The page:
So Phil Willis, chairman of the Commons Innovation, Universities, Science and Skills Select Committee, has told a majority of the readers who took part in a recent Times Higher Education poll on the dumbing-down debate to "put up or shut up" ("Come out of the woodwork now": MP's challenge to standards critics", 6 November).
How rude, arrogant and dismissive of informed sharp-end practitioners in higher education. If an airline pilot at 35,000 feet was informed by the cabin crew that there was a distinct smell of burning coming from the hold, would he require evidence of a fire or would he respond by landing the plane at the first opportunity for a full investigation?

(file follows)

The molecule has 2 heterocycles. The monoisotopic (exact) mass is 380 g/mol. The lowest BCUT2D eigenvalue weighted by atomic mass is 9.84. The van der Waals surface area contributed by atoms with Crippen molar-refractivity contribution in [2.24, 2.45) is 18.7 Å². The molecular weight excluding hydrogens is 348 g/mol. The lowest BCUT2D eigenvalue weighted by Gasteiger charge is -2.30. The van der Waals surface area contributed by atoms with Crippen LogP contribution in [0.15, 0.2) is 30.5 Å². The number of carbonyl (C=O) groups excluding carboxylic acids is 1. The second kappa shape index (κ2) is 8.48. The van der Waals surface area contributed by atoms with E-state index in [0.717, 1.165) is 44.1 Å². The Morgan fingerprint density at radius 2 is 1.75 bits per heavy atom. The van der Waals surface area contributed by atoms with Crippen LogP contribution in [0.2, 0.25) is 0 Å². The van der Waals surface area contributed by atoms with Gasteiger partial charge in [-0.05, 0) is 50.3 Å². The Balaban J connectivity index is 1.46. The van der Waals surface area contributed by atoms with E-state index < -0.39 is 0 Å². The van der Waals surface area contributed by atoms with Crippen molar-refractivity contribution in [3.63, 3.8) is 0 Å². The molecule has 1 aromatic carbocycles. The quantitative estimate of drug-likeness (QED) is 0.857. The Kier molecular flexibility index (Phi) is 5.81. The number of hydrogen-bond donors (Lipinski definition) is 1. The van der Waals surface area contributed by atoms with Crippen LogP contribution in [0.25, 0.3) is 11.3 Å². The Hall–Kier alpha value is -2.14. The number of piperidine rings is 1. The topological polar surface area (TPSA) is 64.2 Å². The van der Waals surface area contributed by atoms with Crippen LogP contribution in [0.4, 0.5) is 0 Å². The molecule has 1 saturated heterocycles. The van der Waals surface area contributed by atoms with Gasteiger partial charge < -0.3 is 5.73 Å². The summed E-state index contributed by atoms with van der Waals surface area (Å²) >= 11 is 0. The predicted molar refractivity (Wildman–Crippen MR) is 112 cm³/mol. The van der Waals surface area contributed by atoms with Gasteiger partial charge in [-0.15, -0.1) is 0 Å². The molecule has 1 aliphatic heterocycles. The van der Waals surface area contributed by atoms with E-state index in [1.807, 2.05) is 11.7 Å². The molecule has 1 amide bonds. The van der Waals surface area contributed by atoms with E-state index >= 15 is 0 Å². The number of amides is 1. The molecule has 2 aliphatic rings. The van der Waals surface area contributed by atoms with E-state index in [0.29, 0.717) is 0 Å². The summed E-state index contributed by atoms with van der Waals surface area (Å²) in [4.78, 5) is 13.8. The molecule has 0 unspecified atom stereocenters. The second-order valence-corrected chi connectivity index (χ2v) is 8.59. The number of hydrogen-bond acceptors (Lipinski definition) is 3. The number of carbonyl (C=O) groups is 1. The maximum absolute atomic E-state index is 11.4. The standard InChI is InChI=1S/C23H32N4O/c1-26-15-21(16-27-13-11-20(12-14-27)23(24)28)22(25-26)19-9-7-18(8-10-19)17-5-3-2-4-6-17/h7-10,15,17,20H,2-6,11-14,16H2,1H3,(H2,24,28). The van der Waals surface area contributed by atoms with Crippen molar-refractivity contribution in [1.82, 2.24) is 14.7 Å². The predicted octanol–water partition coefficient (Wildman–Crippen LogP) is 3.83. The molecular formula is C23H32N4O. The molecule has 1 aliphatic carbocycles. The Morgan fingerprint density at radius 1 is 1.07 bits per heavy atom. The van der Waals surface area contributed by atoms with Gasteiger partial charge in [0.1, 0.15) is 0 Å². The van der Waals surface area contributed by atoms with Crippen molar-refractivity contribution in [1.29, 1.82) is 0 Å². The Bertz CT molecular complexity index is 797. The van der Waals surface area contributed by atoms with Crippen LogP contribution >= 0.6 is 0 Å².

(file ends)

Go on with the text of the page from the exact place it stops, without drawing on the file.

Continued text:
Indeed, is it for Willis to seek more evidence, or is it for him to respond to the position reported and carry out an audit that establishes whether or not existing processes and practices produce a true and fair view of attainment with much the same conceptual approach as a company audit?
What academic, keen to maintain the career prepared for and practised over many years, is going to offer up what would be regarded as confidential information of their university's course activity and assessment processes beyond that readily available for public scrutiny? Or is Willis offering an amnesty to whistleblowers who are caught up in the consequences of their actions?
Robert Nancarrow, Henley-on-Thames.